I experimented a bit over the years, letting students know that they could express their analysis, for example, via a puppet show or dance project. Students almost never took me up on these offers, so I eventually took away the choice. After spending part of a summer studying theater in education with Sara Zatz, Ping Chong, and Kinan Valdez, among others, I was convinced of the cognitive benefits of movement. During the summer seminar, we were forced to use our bodies to develop and express abstract ideas. We were forced to interpret other people’s ideas by examining their poses and movements. We even learned to move their bodies, like peer editing and essay, to adjust the messages they were conveying. The struggle involved in figuring out how to express an idea with just our bodies led to deep learning as it forced us to think and talk and try and take risks and revamp and try again, etc.

This idea of using our bodies, alone or in conjunction with partners, stuck with me long after the seminar and has become a regular part of my language arts courses. Now, after working through texts alone, with partners, with small groups, with larger groups, after writing about these texts and our ideas, we frequently express our analysis in tableau, pictures made out of our bodies. Students work in their home groups to figure out how to express their argument or analysis, without words, with just their bodies. These tableaux are then presented to the whole class, and we discuss what we see, sometimes adjusting the pictures to change or develop the messages further.

Students were skeptical at first, but after just one session, they, too, felt joy of learning differently, of not just moving but of learning because of moving, because of our bodies. Students now spontaneously create tableaux while they are working in their home groups, as learning and communication aides. And long gone are the stunned, anxious, pained faces of students being forced to sit still for interminable minutes, replaced now with smiles, curiosity, and useful energy.

‘I used to think ... but now I think”

Rachelle Dene Poth is a Spanish and STEAM teacher at Riverview High School in Pittsburgh. She is also a lawyer and has a master’s in instructional technology. She is the president for the ISTE Teacher Education Network and communications chair for the Mobile Learning Network. Connect with her on Twitter at @Rdene915:

When I used to think of classrooms today, my image was of a room of students, seated in rows, attention directed to the teacher at the front of the room or involved in some activity individually while seated at their desks. Students are passively learning and without many opportunities to move from the seats where they spend a lot of time each day. Usually, it is the teacher doing most of the talking and moving in the room.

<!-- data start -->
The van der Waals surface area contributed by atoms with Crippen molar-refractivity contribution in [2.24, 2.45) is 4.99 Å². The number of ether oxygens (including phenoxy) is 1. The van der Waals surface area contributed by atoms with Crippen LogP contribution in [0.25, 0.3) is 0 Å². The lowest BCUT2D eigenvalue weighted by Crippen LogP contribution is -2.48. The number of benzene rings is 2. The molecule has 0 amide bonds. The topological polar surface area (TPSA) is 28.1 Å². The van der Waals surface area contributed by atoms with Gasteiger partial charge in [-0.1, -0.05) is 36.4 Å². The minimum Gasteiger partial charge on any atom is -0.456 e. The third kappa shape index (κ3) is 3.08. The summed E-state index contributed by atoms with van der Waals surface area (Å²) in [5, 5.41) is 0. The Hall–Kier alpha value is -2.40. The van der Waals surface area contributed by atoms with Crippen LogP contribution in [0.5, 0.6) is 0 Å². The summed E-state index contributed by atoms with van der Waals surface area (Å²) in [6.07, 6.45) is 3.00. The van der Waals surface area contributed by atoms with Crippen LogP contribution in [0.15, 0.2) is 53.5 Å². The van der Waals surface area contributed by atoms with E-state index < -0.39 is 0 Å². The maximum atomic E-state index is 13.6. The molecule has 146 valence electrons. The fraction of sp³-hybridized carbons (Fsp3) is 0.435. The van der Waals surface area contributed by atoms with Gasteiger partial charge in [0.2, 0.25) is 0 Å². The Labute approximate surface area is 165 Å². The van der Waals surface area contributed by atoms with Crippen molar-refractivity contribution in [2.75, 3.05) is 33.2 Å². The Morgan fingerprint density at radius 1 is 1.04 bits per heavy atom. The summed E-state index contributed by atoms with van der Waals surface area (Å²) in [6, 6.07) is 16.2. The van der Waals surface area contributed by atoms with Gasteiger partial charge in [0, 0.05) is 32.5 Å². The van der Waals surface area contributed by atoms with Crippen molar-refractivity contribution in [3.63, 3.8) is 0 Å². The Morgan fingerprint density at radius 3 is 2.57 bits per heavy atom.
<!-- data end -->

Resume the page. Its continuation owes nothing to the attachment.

But by trying some more flexible learning environments, and creating opportunities to promote student choice and voice, we can design a more active learning space, where students are empowered and can move more freely. A space where students take on a more active role, become the creators and leaders, and a former teacher-centered classroom becomes a student-driven space. I was spending so much time talking and leading all of our activities and without many opportunities for the students to work with peers, to move around the room and to take more control of their learning.

I started to implement different teaching strategies that involved music and games, which led to getting students more actively involved in learning. It was quite simple to do through a variety of teaching strategies such as game-based learning. It added more fun into the classroom and built student excitement for learning. Students could move around, work on teams to practice and develop their skills in more active environments. Use of games can help to encourage students to master content by collaborating and engaging in more authentic and meaningful learning together. Offer different games, let students move and see what happens as a result! Students can create their own game by selecting the specific vocabulary they need to practice, use traditional or digital tools, and engage in more self-directed learning.

Try giving students the opportunity to go work together in different learning spaces in the classroom or to do some physical movements. They can take gallery walks within the classroom or spread around and work in unique spaces that are more comfortable to them. It’s a definite plus and gets them away from sitting so much. Instead, they can be more actively engaged in the learning experience.

Thanks to Kathy, Annie, Jonathon, and Rachelle for their contributions!